Situated between Flores and Sumbawa in Indonesia, Komodo Biosphere Reserve and National Park is well known for its population of about 5,000 giant lizards, also called ‘Komodo dragons’ (Varanus komodoensis).They exist nowhere else in the world and are of great interest to scientists studying the theory of evolution.This lizard was also the reason for the designation of the area as a World Heritage site.
The predominant vegetation type is open grass-woodland savannah, mainly of anthropogenic origin, with patches of tropical rain forests, monsoon forests and mangroves. Apart from Komodo Island, the biosphere reserve also covers Rinca and Padar Island as well as numerous islets. It includes one of the world’s richest marine environments with coral reefs.
Declaration Date: 1977
Surface Area: 173,300
Administrative Division: located East of Wallace line,between the islands of Sumbawa and Flores at the borderof the Nusa, Tenggara Timur (NTT) and Nusa, TenggaraBarat (NTB) provinces, and at the heart of Coral TriangleCentre.
- Fishing (liftnets, dragnets, fishing rods, fishing traps,
- Mariculture (seaweed farming)
- Reef gleaning
- Naturalist guide
The Park is situated in a transition zone between Australian and Asian flora and fauna. Terrestrial ecosystems include open grass - woodland savanna, tropical deciduous (monsoon) forest, and quasi cloud forest.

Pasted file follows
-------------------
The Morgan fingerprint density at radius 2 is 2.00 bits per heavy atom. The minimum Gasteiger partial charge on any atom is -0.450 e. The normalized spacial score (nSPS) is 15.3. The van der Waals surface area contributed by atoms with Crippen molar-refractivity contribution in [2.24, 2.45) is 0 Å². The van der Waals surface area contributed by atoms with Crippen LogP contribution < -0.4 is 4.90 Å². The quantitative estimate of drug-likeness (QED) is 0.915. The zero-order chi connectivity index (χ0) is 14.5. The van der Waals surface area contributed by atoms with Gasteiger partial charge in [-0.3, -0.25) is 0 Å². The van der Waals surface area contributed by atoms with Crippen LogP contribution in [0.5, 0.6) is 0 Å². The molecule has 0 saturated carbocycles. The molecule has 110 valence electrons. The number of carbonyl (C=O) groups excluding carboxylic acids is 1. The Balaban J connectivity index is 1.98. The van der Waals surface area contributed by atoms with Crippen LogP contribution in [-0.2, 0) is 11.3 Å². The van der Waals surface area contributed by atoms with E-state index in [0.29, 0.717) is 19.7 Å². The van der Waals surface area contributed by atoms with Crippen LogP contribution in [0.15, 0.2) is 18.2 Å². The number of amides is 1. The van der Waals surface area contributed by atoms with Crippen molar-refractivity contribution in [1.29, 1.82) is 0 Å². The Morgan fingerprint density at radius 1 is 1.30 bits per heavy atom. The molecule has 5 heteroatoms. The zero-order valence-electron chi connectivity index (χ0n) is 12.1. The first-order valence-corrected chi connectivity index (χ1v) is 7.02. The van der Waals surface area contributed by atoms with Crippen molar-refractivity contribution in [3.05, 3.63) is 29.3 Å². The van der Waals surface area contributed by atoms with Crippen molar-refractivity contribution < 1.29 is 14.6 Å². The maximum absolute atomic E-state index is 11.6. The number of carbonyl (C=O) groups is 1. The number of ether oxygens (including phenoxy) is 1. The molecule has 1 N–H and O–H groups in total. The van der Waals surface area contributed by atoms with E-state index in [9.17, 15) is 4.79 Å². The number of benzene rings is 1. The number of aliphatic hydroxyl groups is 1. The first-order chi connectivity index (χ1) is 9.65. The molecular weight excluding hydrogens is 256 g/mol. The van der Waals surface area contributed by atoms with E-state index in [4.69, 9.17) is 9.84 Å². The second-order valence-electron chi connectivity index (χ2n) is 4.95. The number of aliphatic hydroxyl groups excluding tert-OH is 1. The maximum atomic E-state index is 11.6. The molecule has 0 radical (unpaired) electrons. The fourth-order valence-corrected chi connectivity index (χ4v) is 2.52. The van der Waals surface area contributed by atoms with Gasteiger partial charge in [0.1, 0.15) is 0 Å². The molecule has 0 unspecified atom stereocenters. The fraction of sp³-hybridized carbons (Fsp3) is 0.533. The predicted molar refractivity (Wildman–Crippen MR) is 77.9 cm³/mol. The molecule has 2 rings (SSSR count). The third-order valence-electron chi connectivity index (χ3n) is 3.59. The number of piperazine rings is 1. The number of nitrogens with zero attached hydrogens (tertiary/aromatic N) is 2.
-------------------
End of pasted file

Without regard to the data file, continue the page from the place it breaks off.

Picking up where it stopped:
The marine area constitutes 67% of the Park. The combination of strong currents, coral reefs and islets make navigation around the islands in Komodo National Park difficult and dangerous.
Komodo National Park includes one of the world's richest marine environments. It includes over 260 species of reef building coral, sponges (70 species), ascidians, marine worms, mollusks, echinoderms, crustaceans, cartilaginous and bony fishes (over 1,000 species), marine reptiles (green turtle and hawksbill turtle), and marine mammals (dolphins, whales, and dugongs).
Some notable species with high commercial value include sea cucumbers, Napoleon wrasse (Cheilinus undulatus), and groupers. The number of terrestrial animal species is important from a conservation perspective as some species are endemic. Many of the mammals are Asiatic in origin (e.g., deer, pig, macaques, civet). Several of the reptiles and birds are Australian in origin.
These include the orange-footed scrubfowl, the lesser sulpher-crested cockatoo and friarbird. Terrestrial plants found in Komodo National Park include grasses, shrubs, orchids, and trees. The most famous of Komodo National Park's reptiles is the Komodo Dragon (Varanus komodoensis). It is among the world's largest reptiles and can reach 3,6 meters or more in length and weigh over 90 kg.
At national level:Law No. 5/1990 Conservation of Biodiversity and Their Ecosystem, Law No. 41/1999 Forestry Management
Last updated: July 2011Back to top